South Africa

Cyril Ramaphosa’s big economic growth lie 

President Cyril Ramaphosa’s claim that the South African economy has more than tripled under ANC rule gives the false impression of a strong economy. When inflation is stripped out, the economy has not even doubled since 1994. 

This is feedback from KPMG economist Frank Blackmore, who told eNCA that Ramaphosa conveniently used South Africa’s nominal GDP figures, which are boosted by inflation. 

Ramaphosa claimed in his State of the Nation Address in February that South Africa’s economy has tripled under ANC rule from 1994 until the present day. 

He has since repeated this claim in various campaign speeches and his Freedom Day address

During his Freedom Day speech on 27 April, Ramaphosa said they are correcting the injustices of the past and working to realise the full potential of an economy.

He claimed that under the ANC government, every person has a stake in the economy and has the opportunity to make a meaningful contribution.

“Although there have been setbacks, although we have faced challenges both beyond our borders and at home, our economy has tripled in size since 1994,” he said.

Ramaphosa added that they have “made much progress” in ensuring that all South Africans share in the country’s wealth.

The President has trumpeted the doubling of employed South Africans from 8 million to 16.7 million.

However, he neglected to mention that the rise in employment is slower than the growth of the country’s workforce, resulting in elevated unemployment. 

When people hear that the economy has tripled or that the number of employed people has doubled, they may be impressed.

However, Blackmore said this claimed figure is disingenuous as it does not strip out the effect of South Africa’s inflation over the period, which boosts the country’s nominal GDP but does not result in a larger economy.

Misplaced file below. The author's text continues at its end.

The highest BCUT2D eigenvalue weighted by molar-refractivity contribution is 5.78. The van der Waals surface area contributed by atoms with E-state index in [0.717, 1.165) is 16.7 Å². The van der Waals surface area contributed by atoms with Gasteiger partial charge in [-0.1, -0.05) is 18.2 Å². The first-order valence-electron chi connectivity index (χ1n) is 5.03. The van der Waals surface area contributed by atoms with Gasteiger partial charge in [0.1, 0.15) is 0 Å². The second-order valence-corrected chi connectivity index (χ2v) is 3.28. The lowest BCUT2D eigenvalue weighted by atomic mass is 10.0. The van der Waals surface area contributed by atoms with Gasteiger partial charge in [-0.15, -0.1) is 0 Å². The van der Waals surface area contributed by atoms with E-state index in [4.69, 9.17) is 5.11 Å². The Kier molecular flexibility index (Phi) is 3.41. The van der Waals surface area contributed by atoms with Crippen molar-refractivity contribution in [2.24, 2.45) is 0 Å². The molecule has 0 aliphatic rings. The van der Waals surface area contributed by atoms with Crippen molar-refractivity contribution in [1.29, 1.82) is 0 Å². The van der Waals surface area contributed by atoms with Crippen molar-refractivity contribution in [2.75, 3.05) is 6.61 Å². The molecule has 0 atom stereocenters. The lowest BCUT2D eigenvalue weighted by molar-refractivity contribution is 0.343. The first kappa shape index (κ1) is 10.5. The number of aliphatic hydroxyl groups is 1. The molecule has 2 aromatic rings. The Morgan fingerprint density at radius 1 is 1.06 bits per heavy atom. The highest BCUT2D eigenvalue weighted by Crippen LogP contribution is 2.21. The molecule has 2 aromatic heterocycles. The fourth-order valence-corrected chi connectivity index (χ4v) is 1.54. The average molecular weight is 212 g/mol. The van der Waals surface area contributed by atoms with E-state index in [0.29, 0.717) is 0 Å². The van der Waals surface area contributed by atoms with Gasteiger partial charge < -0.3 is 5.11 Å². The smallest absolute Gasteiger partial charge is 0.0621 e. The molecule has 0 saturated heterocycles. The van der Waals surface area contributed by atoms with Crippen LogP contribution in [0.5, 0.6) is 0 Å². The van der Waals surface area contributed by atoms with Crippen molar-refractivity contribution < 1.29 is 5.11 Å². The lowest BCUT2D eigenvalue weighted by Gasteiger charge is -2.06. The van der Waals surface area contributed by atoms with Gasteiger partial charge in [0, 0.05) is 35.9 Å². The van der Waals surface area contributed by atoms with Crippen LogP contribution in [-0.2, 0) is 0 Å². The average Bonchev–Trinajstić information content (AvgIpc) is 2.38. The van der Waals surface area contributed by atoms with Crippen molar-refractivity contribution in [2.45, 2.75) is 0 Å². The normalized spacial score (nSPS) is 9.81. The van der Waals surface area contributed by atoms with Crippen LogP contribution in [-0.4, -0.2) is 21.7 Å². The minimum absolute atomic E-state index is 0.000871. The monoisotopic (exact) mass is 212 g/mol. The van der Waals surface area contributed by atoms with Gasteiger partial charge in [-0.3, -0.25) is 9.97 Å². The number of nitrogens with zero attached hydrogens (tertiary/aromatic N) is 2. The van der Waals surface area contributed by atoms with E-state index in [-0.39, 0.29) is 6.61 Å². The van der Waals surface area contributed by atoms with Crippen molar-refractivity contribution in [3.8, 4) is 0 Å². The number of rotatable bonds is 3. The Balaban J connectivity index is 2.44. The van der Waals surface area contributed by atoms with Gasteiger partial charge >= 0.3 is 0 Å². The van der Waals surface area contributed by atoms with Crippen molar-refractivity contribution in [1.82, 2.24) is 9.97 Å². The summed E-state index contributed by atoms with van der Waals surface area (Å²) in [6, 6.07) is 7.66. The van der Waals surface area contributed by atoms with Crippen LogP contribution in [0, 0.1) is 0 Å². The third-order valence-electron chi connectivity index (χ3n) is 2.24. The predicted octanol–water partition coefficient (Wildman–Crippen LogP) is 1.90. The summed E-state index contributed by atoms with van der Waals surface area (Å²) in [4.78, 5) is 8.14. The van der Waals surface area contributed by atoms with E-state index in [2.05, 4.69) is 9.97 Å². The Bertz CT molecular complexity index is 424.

Rather than an increase in the amount of goods and services produced in South Africa, most of the country’s economic growth has been driven by the rise in the prices of the same amount of goods and services. 

Blackmore said the data shows that the South African economy has not even doubled in size from 1994 if you strip out the boost from inflation. 

In 1994, the country’s GDP was around R2.4 trillion and has since expanded, in real terms, to around R4.6 trillion. 

The country’s economic growth rate was a meagre 2% over the past thirty years, while in nominal terms, with inflation’s effects included, it grew around 4% per annum. 

This shows that most of the growth mentioned by President Ramaphosa was inflation-driven and not from an expansion in economic activity. 

The real GDP growth of South Africa is shown in the graph below.

South Africa’s poor economic growth

Another way to assess South Africa’s economy under ANC rule is to compare it to its peers – geographically and as an emerging market economy.

For this comparison, Daily Investor used data from the World Bank, where GDP growth is measured in US dollars.

It shows that all its neighbours, including Zimbabwe, have significantly outperformed South Africa since the ANC took power.

It also shows that all BRICS countries – Brazil, Russia, India, and China – outperformed South Africa.

The data, therefore, shows that South Africa’s economy performed exceedingly poorly – definitely nothing to celebrate.

South Africa versus its neighbours

CountryGDP growth in USD since 1994
South Africa175%

South Africa versus BRICS countries

CountryGDP growth in USD since 1994
South Africa175%


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